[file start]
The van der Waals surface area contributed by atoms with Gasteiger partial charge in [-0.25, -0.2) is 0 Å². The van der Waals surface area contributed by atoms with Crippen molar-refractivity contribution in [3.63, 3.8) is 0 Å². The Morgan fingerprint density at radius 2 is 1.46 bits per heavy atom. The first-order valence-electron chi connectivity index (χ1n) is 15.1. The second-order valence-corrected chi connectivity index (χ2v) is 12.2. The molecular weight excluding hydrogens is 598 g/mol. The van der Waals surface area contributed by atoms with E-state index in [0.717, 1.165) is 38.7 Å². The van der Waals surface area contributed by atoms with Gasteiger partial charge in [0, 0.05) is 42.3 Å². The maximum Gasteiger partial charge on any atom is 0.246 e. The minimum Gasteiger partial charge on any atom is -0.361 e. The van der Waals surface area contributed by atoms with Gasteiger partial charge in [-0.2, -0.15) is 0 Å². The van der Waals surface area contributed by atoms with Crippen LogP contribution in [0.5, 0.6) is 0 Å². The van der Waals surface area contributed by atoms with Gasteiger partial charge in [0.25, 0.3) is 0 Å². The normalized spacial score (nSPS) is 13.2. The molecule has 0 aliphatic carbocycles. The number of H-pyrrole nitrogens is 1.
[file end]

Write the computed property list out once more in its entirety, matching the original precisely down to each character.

The van der Waals surface area contributed by atoms with Gasteiger partial charge in [-0.25, -0.2) is 0 Å². The van der Waals surface area contributed by atoms with Crippen molar-refractivity contribution in [3.63, 3.8) is 0 Å². The Morgan fingerprint density at radius 2 is 1.46 bits per heavy atom. The first-order valence-electron chi connectivity index (χ1n) is 15.1. The second-order valence-corrected chi connectivity index (χ2v) is 12.2. The molecular weight excluding hydrogens is 598 g/mol. The van der Waals surface area contributed by atoms with E-state index in [0.717, 1.165) is 38.7 Å². The van der Waals surface area contributed by atoms with Gasteiger partial charge in [0, 0.05) is 42.3 Å². The maximum Gasteiger partial charge on any atom is 0.246 e. The minimum Gasteiger partial charge on any atom is -0.361 e. The van der Waals surface area contributed by atoms with Gasteiger partial charge in [-0.2, -0.15) is 0 Å². The van der Waals surface area contributed by atoms with Crippen LogP contribution in [0.5, 0.6) is 0 Å². The van der Waals surface area contributed by atoms with Gasteiger partial charge in [0.25, 0.3) is 0 Å². The normalized spacial score (nSPS) is 13.2. The molecule has 0 aliphatic carbocycles. The number of H-pyrrole nitrogens is 1.